Russian President Vladimir Putin also strongly endorsed the Makkah power-sharing agreement during his visit to Saudi Arabia. His nation's position, as articulated by Lavrov, is to ensure that the peace process between Israel and Palestine is "irreversible" but also reiterate the position of the quartet (United Nations, United States, and European Union, and Russia,) asking Hamas to recognize Israel.
Over the last one year, Moscow has also cleverly expanded its ties with other parties in the region from both Sunni and Shia worlds. It hosted Abbas, Organization of Islamic Conference officials, Lebanese President, Syrian President, Arab League officials, Jordan King, Egyptian President, and Israel's Prime Minister. Interestingly, Israel's hard-line Deputy Prime Minister Avigdor Lieberman was in Moscow during Meshaal's visit. While he called Moscow's engagement with Hamas a "big mistake" he also said he was return "feeling more optimistic."
Even the U.S. position on Iran and Syria seem to be changing. Seeing the emerging consensus between Sunni and Shia position, weary of the ongoing war of attrition in Iraq, and worried about increased Russian and Chinese engagement and expansion of influence, Washington has invited Iran and Syria to a conference on Iraq. Of course, the change in the political landscape in the U.S., the widespread acceptance of the Iraq Study Group, a non-binding resolution in the US Congress demanding peaceful negotiated settlement with Iran, and a near mutiny among many senior military officials threatening resignation if military action against Iran was ordered have prodded a rethink in the George Bush Administration.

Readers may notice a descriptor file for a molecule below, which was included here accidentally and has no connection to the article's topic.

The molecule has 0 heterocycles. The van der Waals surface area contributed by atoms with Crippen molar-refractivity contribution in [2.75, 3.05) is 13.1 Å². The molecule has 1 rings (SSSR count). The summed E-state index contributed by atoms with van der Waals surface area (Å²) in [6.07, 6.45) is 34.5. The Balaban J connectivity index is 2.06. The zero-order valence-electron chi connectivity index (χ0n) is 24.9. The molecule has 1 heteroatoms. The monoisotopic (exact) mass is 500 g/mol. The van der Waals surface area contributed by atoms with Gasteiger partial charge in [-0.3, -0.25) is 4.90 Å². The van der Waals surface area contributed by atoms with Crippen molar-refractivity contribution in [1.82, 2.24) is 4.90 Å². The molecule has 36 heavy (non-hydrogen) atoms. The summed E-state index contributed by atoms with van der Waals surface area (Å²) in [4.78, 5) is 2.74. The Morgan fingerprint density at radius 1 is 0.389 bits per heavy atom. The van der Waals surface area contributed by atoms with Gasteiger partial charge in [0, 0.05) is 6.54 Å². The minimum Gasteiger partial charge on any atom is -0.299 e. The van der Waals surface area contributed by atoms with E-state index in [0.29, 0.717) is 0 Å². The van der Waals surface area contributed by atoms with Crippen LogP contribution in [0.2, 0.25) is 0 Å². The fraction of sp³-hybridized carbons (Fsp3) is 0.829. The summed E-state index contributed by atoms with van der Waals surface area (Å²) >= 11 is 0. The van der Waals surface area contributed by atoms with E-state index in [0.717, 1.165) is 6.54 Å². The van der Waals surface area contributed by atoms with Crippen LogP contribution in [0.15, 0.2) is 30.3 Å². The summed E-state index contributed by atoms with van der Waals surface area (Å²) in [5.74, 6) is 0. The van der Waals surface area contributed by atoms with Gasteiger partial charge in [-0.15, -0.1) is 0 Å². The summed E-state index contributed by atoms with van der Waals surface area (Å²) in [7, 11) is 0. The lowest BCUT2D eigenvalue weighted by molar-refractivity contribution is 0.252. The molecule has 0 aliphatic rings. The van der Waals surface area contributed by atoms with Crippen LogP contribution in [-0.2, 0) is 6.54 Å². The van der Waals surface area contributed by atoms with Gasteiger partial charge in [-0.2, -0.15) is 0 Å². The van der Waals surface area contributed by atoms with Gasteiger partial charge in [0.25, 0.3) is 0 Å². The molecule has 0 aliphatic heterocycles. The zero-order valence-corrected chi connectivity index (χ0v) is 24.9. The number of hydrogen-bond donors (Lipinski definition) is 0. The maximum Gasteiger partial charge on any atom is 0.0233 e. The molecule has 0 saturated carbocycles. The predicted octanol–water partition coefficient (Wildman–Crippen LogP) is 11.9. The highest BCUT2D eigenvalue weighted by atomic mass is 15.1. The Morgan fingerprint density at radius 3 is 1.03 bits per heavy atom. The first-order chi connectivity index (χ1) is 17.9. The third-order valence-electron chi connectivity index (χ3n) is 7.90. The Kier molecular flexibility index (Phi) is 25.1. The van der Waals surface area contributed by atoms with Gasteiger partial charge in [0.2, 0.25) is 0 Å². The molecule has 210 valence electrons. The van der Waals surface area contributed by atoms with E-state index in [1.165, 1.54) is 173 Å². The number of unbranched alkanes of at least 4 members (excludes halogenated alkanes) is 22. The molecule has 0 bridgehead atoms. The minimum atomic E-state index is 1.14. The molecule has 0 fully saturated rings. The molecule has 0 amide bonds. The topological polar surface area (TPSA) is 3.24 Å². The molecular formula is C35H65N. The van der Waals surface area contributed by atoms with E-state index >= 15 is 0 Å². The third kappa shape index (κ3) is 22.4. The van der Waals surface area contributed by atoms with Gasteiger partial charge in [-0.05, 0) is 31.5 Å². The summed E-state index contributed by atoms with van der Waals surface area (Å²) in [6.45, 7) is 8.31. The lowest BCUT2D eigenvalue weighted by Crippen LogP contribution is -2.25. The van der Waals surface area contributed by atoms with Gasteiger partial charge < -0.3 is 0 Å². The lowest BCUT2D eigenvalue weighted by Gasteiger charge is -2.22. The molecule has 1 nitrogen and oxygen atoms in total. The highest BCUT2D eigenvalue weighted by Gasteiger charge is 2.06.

Larijani acknowledged the invitation but was guarded about Tehran's response only to say that his nation is "reviewing the proposal" but also said that his nation is for "solving problems in Iraq by all means" including attending "the conference if it is expedient." Ostensibly, the ruling regime in Iraq is inviting Iran, Syria, Saudi Arabia, Turkey and Kuwait, apart from Egypt, Jordan, Bahrain, and the Organisation of Islamic Conference (OIC) but it is widely accepted that it cannot do so without adequate authorization from Washington which is scheduled to take place mid-March. Syria has already accepted the invitation and said that its interests will be represented by adviser to the Syrian Foreign Minister Ahmed Arnous. Washington has not made it a secret that its officials will not be averse to having sidebar conversations with Iranian and Syrian delegates.
Despite this invitation, the Bush Administration has not reduced its accusations of interfering by Iran and Syria in the running insurgencies in Iraq including supply of deadly weapons, providing sanctuary to anti-Iraq government rebels, and cross border weapons movement. However, it turns out, the very fact that the U.S. is willing to talk to Iran and Syria is a very fortunate event.